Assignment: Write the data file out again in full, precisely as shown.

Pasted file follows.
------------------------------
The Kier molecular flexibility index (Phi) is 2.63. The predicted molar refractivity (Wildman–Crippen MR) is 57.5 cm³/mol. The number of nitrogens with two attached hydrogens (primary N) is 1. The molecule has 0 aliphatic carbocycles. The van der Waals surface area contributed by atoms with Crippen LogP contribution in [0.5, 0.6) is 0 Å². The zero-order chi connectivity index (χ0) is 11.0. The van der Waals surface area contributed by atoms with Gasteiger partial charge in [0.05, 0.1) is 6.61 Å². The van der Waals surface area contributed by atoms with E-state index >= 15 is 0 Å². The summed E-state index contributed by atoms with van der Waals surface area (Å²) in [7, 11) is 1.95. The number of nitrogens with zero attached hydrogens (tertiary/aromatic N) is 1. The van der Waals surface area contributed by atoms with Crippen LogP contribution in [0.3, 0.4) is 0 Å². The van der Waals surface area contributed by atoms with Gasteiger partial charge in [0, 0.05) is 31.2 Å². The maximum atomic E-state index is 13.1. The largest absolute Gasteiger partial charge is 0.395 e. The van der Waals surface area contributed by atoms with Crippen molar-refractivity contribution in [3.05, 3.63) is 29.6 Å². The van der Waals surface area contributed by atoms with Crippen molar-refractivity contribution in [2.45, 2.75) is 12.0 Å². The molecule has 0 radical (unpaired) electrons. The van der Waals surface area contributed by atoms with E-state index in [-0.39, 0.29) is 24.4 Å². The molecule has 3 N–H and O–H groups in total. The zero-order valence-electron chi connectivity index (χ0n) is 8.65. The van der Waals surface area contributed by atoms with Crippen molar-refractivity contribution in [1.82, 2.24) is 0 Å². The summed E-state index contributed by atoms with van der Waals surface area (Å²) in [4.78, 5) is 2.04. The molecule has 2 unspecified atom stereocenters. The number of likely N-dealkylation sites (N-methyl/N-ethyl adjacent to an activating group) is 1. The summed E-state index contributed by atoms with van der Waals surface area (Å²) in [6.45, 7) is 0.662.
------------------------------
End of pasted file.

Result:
The Kier molecular flexibility index (Phi) is 2.63. The predicted molar refractivity (Wildman–Crippen MR) is 57.5 cm³/mol. The number of nitrogens with two attached hydrogens (primary N) is 1. The molecule has 0 aliphatic carbocycles. The van der Waals surface area contributed by atoms with Crippen LogP contribution in [0.5, 0.6) is 0 Å². The zero-order chi connectivity index (χ0) is 11.0. The van der Waals surface area contributed by atoms with Gasteiger partial charge in [0.05, 0.1) is 6.61 Å². The van der Waals surface area contributed by atoms with E-state index >= 15 is 0 Å². The summed E-state index contributed by atoms with van der Waals surface area (Å²) in [7, 11) is 1.95. The number of nitrogens with zero attached hydrogens (tertiary/aromatic N) is 1. The van der Waals surface area contributed by atoms with Crippen LogP contribution in [0.3, 0.4) is 0 Å². The van der Waals surface area contributed by atoms with Gasteiger partial charge in [0, 0.05) is 31.2 Å². The maximum atomic E-state index is 13.1. The largest absolute Gasteiger partial charge is 0.395 e. The van der Waals surface area contributed by atoms with Crippen molar-refractivity contribution in [3.05, 3.63) is 29.6 Å². The van der Waals surface area contributed by atoms with Crippen molar-refractivity contribution in [2.45, 2.75) is 12.0 Å². The molecule has 0 radical (unpaired) electrons. The van der Waals surface area contributed by atoms with E-state index in [-0.39, 0.29) is 24.4 Å². The molecule has 3 N–H and O–H groups in total. The zero-order valence-electron chi connectivity index (χ0n) is 8.65. The van der Waals surface area contributed by atoms with Crippen molar-refractivity contribution in [1.82, 2.24) is 0 Å². The summed E-state index contributed by atoms with van der Waals surface area (Å²) in [4.78, 5) is 2.04. The molecule has 2 unspecified atom stereocenters. The number of likely N-dealkylation sites (N-methyl/N-ethyl adjacent to an activating group) is 1. The summed E-state index contributed by atoms with van der Waals surface area (Å²) in [6.45, 7) is 0.662.